ScienceOnline2012 – interview with Adrian Down

Every year I ask some of the attendees of the ScienceOnline conferences to tell me (and my readers) more about themselves, their careers, current projects and their views on the use of the Web in science, science education or science communication. So now we continue with the participants of ScienceOnline2012. See all the interviews in this series here.

Today my guest is Adrian Down.

Welcome to A Blog Around The Clock. Would you, please, tell my readers a little bit more about yourself? Where are you coming from (both geographically and philosophically)? What is your background? Tell us a little more about your career trajectory so far: interesting projects past and present?

If you asked me five years ago where I’d be today, my predictions would come nowhere close to the truth.  I’m currently a graduate student at Duke University getting a Ph.D. in ecology.  Five years ago, I was farming in the jungles of Hawaii.  I had just spent four years in California getting bachelors degrees in physics and mathematics from UC Berkeley.  All I knew at the time was that my experiences teaching and working with plants provided more fulfillment than a career as a physicist seemed to promise.  It was my passion for plants that led me to Hawaii’s Big Island.

With no electricity to power a computer and the nearest approximation of night life 20 miles of rutted gravel road away, I had a lot of time to read and think once the sun went down in the jungle.  The longer I spent farming, the more I thought about data.  If we knew which plants were performing best in what conditions, we could optimize farm design, create thriving hybrid agricultural and natural ecosystems.  The farm was my lab, and I wanted numbers to crunch.  It was then that I realized I am a terminal scientist.  For some of us, you can take the scientist out of the lab, but you can’t take the scientific method out of the scientist.  When I decided to come back to academia, ecology was an obvious choice, given my fascination with the continuum between natural and agricultural ecosystems in Hawaii.

I went back to school to study sustainable agriculture.  These days, I study methane.  Specifically, I’m developing techniques to “fingerprint” methane sources.  If you’ve got high methane concentrations and you want to know where that methane is coming from, I can help you.  There are a lot of sources of methane to the atmosphere, including wetlands, cows and other ruminants, landfills, and leaks in natural gas infrastructure.  Methane is a powerful greenhouse gas, so a comparatively small reduction in methane emissions can have a large climate change benefit.  Understanding where methane is coming from is an important step in reducing emissions.

My transition from agro-eocology to biogeochemistry wasn’t because of cows’ prodigious methane production.  I got involved with methane because my Ph.D. advisor, Rob Jackson, started researching hydraulic fracturing, or “fracking”, a relatively new technique for extracting natural gas from deep in the Earth.  There are a number of things that swayed me to my current course of study.  In the course of my current degree, I’m learning a variety of tools and lab techniques that are broadly applicable to a number of systems.  I think (or maybe I should say, “I hope” ) there are ways to apply some of these same techniques in a more agricultural context in the future.  I also get to do research that can have immediate and positive impact on policy and, ultimately, both climate change and human health.  The United States is experiencing a once-in-a-generation transition in our energy source from coal to natural gas, and it’s exciting to be on the cutting edge of research in that area.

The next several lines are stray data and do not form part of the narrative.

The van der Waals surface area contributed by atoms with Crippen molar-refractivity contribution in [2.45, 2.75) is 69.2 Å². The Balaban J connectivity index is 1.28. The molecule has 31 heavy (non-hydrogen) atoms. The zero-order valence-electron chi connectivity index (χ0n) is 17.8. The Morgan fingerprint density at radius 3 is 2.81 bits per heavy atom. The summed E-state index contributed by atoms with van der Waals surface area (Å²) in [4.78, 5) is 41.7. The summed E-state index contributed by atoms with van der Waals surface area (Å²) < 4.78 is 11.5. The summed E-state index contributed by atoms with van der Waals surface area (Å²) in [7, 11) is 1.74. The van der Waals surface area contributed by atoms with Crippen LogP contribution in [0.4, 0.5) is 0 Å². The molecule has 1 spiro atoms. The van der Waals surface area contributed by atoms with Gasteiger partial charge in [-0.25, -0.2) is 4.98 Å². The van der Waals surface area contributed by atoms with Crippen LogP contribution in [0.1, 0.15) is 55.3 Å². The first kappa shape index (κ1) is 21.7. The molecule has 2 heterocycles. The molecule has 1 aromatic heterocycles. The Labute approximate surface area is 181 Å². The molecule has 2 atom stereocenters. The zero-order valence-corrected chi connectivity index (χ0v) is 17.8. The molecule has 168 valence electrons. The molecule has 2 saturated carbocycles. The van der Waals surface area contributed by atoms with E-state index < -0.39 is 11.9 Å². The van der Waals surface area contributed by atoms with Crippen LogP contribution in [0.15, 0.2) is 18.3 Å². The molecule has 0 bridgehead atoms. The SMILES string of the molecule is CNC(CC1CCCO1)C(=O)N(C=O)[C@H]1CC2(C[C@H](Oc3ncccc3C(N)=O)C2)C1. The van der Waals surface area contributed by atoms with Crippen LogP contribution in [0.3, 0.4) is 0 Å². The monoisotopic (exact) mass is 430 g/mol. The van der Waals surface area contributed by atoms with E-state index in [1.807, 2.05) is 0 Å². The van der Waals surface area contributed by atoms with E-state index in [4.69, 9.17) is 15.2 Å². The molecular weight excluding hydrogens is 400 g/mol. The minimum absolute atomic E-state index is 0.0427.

What aspect of science communication and/or particular use of the Web in science interests you the most?

Working in the context of a contentious issue like fracking means that communication is an essential part of what we do in my research group.  I’ve been interested in scientific communication ever since I started working with high school students in Oakland and San Francisco while at UC Berkeley.  Teaching has been a passion of mine ever since I got my feet wet in college, and I used to relish the challenge of communicating complex ideas from physics in a clear and engaging way.  Physics needs communicators because its a field many see as intimidatingly complex and frighteningly difficult.  Now, I work on a topic that is socially, rather than mathematically, complex and can be frighteningly contentiousness.  For some, this would be a nightmare, but for me, I take it as part of my training as a scientist.  I don’t know yet what I want to do with my Ph.D., but I hope that my future career is centered around scientific communication in some form or another.